Ethnic polling specialist Matt Barreto discusses Latino vote
Published: Friday, October 12, 2012
Updated: Friday, October 12, 2012 07:10
Associate Professor of Political Science at the University of Washington Matt Barreto, principal and co−founder of the polling search firm Latino Decisions, spoke at Tufts yesterday about the importance of the Latino vote in the upcoming November 2012 elections.
The event, entitled “Why Latinos Will Decide the Presidential Election: A New Model to Measure the Influence in the 2012 Presidential Election,” was held in the Alumnae Lounge and co−sponsored by the Department of Political Science and the Latino Center, as well as supported by the Tufts Democrats, Tufts Republicans and the Roosevelt Institute.
Barreto is the author of “Ethnic Cues: The Role of Shared Ethnicity in Latino Political Behavior” (2010) and has recently co−authored “Change We Can’t Believe In: Exploring the Sources and Consequences of Tea Party Support,” which will be published in 2013. Barreto is also the director of the Washington Institute for the Study of Ethnicity & Race and director of the annual Washington Poll.
The event began with Barreto outlining common misconceptions about Latino voters, including two mistakes that reporters often make.
“On the one hand they talk about the Latino vote, that all Latinos are the same,” he said. “The opposite is that the Latinos have too many segments and are too diverse. These are both false premises. They ignore important differences, but they also discount our similarities.”
However, he explained that Latinos mostly agree on the topic of immigration, according to the polls that Latino Decisions has conducted. He said that 75 percent of Latino voters support the Development, Relief and Education for Alien Minors (DREAM) Act, a piece of legislation that makes it easier for young immigrants to attain American citizenship.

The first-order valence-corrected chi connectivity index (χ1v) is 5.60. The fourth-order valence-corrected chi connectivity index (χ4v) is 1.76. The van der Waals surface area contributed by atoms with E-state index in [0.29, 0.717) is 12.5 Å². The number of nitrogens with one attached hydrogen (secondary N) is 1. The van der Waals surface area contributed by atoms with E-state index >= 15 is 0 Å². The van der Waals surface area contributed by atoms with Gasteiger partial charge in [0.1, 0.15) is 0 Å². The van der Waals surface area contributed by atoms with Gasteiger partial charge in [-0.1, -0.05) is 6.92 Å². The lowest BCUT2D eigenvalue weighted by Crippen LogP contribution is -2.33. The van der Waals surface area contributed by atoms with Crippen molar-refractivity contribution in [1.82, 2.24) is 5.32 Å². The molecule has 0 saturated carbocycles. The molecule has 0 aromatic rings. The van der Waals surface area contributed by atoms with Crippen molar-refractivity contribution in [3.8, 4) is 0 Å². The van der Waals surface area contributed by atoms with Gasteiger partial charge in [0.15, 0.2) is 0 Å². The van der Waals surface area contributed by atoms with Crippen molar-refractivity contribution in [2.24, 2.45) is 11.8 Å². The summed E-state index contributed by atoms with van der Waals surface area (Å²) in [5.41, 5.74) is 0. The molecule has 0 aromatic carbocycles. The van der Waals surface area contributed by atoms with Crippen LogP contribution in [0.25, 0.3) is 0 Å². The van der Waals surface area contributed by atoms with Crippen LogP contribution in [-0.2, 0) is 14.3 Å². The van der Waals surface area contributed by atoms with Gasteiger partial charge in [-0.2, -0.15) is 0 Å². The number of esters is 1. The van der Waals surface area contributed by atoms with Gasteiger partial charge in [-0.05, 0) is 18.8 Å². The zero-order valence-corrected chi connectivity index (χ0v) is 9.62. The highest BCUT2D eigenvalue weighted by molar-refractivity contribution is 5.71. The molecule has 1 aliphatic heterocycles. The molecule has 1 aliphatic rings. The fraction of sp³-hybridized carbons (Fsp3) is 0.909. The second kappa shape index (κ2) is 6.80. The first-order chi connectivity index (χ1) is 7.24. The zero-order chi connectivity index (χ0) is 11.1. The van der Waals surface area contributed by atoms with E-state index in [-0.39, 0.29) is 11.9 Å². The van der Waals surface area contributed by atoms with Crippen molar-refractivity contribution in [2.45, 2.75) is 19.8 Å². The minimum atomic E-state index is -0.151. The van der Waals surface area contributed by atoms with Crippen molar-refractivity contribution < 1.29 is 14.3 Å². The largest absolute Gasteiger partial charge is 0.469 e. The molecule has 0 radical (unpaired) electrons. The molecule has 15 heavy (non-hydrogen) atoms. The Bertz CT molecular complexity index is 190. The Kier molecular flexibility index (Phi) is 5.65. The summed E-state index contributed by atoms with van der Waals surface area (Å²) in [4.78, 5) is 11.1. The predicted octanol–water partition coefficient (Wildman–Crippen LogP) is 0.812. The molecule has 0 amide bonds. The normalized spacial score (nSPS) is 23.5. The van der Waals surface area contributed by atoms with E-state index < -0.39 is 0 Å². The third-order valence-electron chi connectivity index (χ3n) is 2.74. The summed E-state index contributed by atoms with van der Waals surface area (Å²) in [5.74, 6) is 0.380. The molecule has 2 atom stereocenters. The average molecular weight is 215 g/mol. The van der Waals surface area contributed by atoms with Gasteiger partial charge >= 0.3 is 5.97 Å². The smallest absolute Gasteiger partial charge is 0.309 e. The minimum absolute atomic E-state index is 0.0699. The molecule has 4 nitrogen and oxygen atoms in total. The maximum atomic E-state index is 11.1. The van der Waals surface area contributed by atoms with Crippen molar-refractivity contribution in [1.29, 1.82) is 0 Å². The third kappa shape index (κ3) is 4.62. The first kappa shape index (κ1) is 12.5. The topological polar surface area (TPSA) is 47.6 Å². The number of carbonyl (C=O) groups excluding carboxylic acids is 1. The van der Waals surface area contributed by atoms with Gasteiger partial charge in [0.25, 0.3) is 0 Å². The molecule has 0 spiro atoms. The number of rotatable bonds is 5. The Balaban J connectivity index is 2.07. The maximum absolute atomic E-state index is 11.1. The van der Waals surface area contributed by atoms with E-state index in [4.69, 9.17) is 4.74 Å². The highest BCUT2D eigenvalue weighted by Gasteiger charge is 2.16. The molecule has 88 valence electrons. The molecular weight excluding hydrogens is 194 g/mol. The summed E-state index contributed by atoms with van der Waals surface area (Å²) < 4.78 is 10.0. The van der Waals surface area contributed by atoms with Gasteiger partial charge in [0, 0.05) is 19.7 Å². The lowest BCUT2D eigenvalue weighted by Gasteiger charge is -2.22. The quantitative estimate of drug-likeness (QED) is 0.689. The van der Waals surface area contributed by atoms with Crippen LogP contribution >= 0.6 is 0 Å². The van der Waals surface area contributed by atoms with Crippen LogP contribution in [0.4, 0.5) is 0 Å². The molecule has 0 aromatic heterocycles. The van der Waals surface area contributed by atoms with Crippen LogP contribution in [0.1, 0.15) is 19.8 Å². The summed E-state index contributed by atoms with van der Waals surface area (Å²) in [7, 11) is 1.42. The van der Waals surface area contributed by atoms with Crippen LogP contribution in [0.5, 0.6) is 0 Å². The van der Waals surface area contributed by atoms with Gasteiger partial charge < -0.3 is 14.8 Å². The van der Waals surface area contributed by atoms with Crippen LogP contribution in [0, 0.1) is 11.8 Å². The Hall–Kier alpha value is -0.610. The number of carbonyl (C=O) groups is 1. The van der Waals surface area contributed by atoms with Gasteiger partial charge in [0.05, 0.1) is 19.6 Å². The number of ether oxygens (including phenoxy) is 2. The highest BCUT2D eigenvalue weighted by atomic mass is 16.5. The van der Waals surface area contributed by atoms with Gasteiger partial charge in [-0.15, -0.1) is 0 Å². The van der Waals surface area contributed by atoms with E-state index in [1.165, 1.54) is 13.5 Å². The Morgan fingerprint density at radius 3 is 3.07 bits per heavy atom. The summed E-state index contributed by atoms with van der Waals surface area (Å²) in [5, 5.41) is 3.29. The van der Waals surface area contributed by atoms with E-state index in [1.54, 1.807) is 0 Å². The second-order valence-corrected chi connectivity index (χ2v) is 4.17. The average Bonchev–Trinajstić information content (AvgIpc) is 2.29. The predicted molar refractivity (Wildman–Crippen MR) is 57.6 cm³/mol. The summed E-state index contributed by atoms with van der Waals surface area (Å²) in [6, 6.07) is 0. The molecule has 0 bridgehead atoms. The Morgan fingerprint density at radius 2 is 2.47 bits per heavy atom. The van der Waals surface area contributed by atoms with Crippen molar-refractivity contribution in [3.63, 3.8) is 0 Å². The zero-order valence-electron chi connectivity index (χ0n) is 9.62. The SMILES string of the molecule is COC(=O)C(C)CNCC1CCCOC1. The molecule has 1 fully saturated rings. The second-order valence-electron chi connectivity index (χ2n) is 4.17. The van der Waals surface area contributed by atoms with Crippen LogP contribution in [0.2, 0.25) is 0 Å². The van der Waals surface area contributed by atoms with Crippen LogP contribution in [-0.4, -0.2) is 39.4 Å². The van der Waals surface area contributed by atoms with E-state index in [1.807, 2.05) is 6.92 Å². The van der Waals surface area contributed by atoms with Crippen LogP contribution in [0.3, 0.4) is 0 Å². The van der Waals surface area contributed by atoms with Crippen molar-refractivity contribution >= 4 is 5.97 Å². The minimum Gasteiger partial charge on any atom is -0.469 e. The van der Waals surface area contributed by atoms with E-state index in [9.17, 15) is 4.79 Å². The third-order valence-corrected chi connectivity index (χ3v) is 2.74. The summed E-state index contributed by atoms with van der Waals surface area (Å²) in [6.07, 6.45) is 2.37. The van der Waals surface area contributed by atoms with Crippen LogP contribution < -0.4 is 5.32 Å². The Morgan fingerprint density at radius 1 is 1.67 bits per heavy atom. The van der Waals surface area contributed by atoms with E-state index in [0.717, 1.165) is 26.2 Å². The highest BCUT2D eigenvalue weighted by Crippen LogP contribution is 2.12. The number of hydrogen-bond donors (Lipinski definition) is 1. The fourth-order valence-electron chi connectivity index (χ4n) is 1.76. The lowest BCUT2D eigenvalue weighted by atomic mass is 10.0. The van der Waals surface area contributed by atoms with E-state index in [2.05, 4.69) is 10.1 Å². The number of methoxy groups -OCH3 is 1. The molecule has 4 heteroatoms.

“When we asked the question nationally, across almost any segment, including among Latinos who identify as Republican, there is strong support for [the DREAM Act] in the Latino community,” Barreto said. “Immigration has become such a dominating issue.”
55 percent of Latinos who are registered to vote mentioned that they have a family member, friend or co−worker who is an undocumented immigrant, according to Barreto.
“Among those, one out of six said there was someone in their family who was undocumented,” he said.
Increasing the percentage of Latinos who register and vote would have a huge impact on the upcoming election, including the presidential, senate and gubernatorial races, he said.
Barreto demonstrated the importance of increasing the Latino voter turnout by displaying his website LatinoVoteMap.org.
“What we’ve done is we’ve taken all of the surveys that we’ve done about Latino decisions, which is thousands and thousands of interviews, and we’ve put in the Latino vote in every state,” he said.
The website features a visual, interactive tool in which viewers can slide markers to alter the percentage of Latinos who vote and who they vote for. The resulting data shows the effect that increased turnout can have on the outcome of the presidential election.
For example, Barreto explained that according to the visual map, presidential candidate Mitt Romney would have a smaller chance of winning against President Barack Obama if more Latinos vote.
Latino voters may also have an impact on the Massachusetts Senate race between candidates Elizabeth Warren and Scott Brown, he added.
“Beyond the presidential election, Latino voters will be important in deciding the senate and gubernatorial elections,” he said.
Barreto then described the results of one of his exit polls, in which he asked Latinos why they voted.
“[Almost] 43 percent said the reason they voted was not because of the candidate, but was because they wanted to support and give a voice to the Latino community,” he said.
He concluded by encouraging Latinos to vote, explaining that an increase in Latino voter turnout would benefit the entire Latino community.
“Vote just to represent your community,” Barreto said. “Vote even if you don’t like the candidates. More people will be paying attention to the Latino American community.”